Walking into the Seward Cafe in south Minneapolis, there are remnants of the past. An old sign saying no cell phones, permanent marker covering the bathroom walls with messages, flyers for events passed — it’s a time capsule of the Seward neighborhood.
In 1974, the iconic Seward Cafe entered the scene as a cooperatively owned and collectively operated restaurant by the Radical Roots Collective, a group of Twin Cities residents. With its punk shows, anarchist meetings and beloved breakfasts, it became a staple of the community in south Minneapolis and is the oldest worker-owned restaurant in the U.S., according to collective members.
At the beginning of the COVID-19 pandemic, the cafe closed in its original iteration. The vision shifted toward emergency effort relief and work with mutual aid groups such as Southside Food Share to distribute meals, groceries, personal protective equipment, hygiene items and other household goods across the city.
Many past collective members left as COVID continued — they had other obligations and bills to pay. There wasn’t enough labor to keep people around.
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After a soft launch in May, collective members, the vast majority who are new, have been hard at work getting the space back into shape by relaunching previous efforts such as offering free clothing and food and running a community garden.
A 2020 GoFundMe that raised more than $36,000 has been used in part to restart coffee service, pay new hires and reapply for necessary licenses, according to collective member Tess Late.
There are currently nine collective members that share ownership over the building — each member owns one-ninth, according to collective member Ro Lorenzen. They each have different jobs like community planning, public relations and cafe operations but there is no hierarchical order and all members are equal.
Collective members said they are ready to bring back the Seward Cafe but with a bit of a different vision.
“There’s a lot more folks aligned with the reality that our community is diverse and ready to reach out to those that are marginalized in our world. We are headed toward that diversity that we want, but it is still a work in progress,” said Lorenzen. The collective previously was made up mostly of white people.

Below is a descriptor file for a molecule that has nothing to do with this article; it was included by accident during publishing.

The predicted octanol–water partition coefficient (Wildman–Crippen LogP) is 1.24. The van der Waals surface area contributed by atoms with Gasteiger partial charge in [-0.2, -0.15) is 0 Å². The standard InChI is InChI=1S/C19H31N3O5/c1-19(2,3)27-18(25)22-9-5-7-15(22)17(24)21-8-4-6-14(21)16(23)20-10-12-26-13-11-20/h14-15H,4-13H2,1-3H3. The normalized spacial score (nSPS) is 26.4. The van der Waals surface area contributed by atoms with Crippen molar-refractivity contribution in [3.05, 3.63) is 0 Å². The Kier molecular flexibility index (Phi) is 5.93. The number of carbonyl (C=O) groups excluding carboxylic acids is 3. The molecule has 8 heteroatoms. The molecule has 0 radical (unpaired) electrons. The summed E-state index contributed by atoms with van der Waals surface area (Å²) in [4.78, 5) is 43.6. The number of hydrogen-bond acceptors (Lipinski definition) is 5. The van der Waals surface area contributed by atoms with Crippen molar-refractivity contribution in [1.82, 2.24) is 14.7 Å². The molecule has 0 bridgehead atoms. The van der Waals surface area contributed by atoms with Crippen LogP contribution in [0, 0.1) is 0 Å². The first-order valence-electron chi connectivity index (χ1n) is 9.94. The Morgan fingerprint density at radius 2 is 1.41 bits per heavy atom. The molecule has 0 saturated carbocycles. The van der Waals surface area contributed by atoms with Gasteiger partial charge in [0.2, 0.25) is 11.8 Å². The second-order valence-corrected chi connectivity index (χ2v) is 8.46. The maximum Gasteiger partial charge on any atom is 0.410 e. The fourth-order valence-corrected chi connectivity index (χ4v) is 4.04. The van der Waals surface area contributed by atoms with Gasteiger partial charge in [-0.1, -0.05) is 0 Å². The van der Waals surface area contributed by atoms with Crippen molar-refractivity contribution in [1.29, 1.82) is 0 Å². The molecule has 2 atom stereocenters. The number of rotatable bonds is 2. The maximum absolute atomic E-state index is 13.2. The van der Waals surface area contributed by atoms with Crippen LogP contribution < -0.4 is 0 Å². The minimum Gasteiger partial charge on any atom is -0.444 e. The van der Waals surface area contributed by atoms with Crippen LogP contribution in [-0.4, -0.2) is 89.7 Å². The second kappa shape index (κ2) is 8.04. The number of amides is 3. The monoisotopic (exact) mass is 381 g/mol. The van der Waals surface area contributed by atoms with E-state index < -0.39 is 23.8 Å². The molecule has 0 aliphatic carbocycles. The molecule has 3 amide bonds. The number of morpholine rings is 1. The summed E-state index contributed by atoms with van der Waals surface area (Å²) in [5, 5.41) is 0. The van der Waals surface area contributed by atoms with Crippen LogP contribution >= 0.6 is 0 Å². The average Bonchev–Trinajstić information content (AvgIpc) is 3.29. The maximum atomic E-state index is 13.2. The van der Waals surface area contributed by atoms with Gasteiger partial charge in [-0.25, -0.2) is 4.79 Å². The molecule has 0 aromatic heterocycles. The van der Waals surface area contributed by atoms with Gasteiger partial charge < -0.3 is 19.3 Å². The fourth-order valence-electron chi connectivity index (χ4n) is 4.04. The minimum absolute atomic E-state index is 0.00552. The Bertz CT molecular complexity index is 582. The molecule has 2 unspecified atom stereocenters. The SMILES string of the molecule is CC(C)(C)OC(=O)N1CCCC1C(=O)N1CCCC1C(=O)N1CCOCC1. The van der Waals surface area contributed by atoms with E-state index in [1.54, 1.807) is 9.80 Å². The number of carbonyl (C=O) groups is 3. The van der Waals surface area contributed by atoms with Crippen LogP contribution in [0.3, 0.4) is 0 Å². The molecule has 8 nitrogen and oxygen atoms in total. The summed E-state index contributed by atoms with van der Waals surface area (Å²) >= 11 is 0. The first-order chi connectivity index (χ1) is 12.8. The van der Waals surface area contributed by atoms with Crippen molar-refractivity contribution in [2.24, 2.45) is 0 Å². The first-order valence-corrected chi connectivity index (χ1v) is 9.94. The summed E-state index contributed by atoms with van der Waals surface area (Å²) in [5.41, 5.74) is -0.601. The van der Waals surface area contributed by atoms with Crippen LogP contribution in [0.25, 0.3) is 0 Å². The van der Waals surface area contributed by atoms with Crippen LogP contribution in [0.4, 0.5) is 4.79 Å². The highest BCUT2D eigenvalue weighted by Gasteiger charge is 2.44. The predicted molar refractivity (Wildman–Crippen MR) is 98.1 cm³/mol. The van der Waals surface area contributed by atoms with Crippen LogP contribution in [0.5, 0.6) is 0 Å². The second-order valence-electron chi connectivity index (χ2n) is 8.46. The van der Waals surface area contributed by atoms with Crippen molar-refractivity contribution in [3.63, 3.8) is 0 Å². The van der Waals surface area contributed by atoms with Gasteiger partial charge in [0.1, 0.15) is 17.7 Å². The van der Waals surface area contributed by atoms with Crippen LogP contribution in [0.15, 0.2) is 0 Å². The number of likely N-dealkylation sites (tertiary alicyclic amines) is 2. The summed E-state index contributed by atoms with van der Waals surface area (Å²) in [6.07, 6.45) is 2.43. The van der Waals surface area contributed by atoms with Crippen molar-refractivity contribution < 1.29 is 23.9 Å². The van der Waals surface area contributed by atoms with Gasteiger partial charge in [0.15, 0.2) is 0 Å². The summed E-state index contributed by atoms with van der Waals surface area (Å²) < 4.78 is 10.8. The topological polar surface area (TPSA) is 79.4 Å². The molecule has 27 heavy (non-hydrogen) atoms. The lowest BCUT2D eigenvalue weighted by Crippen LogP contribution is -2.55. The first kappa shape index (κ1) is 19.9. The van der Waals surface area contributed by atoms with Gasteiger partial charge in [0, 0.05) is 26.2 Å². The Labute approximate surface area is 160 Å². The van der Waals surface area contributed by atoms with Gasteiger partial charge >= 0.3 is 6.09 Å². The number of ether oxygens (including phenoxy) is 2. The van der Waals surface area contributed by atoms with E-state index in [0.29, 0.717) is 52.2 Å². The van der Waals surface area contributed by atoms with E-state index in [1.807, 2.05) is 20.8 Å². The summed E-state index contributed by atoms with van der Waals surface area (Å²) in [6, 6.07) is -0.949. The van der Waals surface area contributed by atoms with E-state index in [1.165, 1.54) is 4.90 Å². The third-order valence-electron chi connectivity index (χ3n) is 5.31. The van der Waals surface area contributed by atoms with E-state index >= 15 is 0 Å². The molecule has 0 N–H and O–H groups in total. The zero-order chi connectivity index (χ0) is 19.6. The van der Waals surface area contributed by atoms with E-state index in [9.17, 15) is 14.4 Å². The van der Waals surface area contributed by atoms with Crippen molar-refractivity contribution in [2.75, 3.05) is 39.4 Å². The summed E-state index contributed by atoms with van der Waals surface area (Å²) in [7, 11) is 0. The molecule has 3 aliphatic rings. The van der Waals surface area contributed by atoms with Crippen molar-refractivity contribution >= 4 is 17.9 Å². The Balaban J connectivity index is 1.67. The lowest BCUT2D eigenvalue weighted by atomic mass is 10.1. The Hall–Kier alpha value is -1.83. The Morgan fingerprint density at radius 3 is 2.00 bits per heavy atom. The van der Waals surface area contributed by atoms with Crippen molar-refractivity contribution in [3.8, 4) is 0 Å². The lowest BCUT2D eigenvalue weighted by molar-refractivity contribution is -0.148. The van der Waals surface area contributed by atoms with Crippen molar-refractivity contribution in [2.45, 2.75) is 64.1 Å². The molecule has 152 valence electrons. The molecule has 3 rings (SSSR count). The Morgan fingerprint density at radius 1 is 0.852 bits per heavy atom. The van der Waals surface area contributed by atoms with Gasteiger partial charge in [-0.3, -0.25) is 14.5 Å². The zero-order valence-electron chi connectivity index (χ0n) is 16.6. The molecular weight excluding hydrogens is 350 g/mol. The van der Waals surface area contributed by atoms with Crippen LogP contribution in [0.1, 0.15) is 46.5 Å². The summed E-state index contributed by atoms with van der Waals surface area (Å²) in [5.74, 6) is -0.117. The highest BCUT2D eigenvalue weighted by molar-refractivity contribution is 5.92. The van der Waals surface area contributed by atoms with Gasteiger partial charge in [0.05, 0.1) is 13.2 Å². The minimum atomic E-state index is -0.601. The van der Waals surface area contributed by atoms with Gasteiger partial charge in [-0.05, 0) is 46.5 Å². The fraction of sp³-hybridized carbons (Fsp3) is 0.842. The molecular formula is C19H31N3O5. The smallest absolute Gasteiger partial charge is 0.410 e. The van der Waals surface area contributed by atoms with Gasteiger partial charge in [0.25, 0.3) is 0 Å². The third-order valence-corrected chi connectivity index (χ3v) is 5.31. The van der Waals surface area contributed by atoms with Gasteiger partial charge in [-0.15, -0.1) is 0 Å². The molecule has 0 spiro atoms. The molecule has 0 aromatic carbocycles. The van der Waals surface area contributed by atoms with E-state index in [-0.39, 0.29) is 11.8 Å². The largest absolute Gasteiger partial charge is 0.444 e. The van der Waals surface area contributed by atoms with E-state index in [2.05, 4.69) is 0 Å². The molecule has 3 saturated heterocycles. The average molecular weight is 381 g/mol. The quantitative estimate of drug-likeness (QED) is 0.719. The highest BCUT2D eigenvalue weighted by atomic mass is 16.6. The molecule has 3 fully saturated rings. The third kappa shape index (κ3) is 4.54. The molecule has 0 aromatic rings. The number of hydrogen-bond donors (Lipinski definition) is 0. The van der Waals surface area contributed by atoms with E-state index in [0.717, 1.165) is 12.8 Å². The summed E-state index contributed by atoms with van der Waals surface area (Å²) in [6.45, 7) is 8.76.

For Lorenzen, it was an easy choice to join the collective. They see the next phase of the cafe as initiating community in a healing way, something they feel like hasn’t been done by many similar spaces.
“We will do anything in our power to meet needs. we have a lot of resources and people have reached out wanting to help — we won’t turn people away,” they said.
A part of a bigger movement
Erik Riese has been a customer of the cafe since the 1970s. They remember walking in the cafe in 1975 and seeing a small bar and limited seating. Riese said at 20 years old they couldn’t imagine a better place to be.
Riese owned a worker cooperative in the 1980s in south Minneapolis, New Riverside Cafe and has been offering advice on relaunching Seward Cafe but did not pursue joining the collective, instead opting to leave more room for new leadership
“I want to put this community asset in the hands of Black and Brown women — they have stories to tell, they have a world to make and I think it should be made there [at the cafe] …There’s so much history — the punk, anarchist aesthetic but also this cooperative, collective movement that can sometimes be beautiful and other times chaotic and messy but it always has opportunity,” Riese said.
A warm meal had been a constant for the cafe previously — it was known for its “Earth Breakfast” options featuring hashbrowns and eggs — so some patrons were surprised when the soft opening was accompanied with only coffee and tea drinks. Collective member Tessa Late explained that the cafe is still getting off the ground and exploring different ways to serve the community.
“It’s being generative to build a mutual aid economy and when I think about it like that, with folks that are dealing with housing insecurity, homelessness, or whatever — we are a coffee shop, we can’t provide thousands of people housing but we can be a piece of an ecosystem to address it,” Late said.
However, the collective decided to try offering breakfast service for the first time in more than three years. It will be held Friday, July 14 and Saturday, July 15 from 9 a.m. to 2 p.m. for $15 a plate. (Their normal hours are 7 a.m. to 4 p.m. daily.) They will offer weekend breakfast and brunch, with limited items available during the week.
Being a cafe is just a part of what the future holds, Lorenzen and Late said. They are gearing up for punk shows, free produce giveaways, art exhibits, a scrapbook wall and a “rebirth” benefit on Aug. 5 with live music, local artists, fresh food and a silent auction.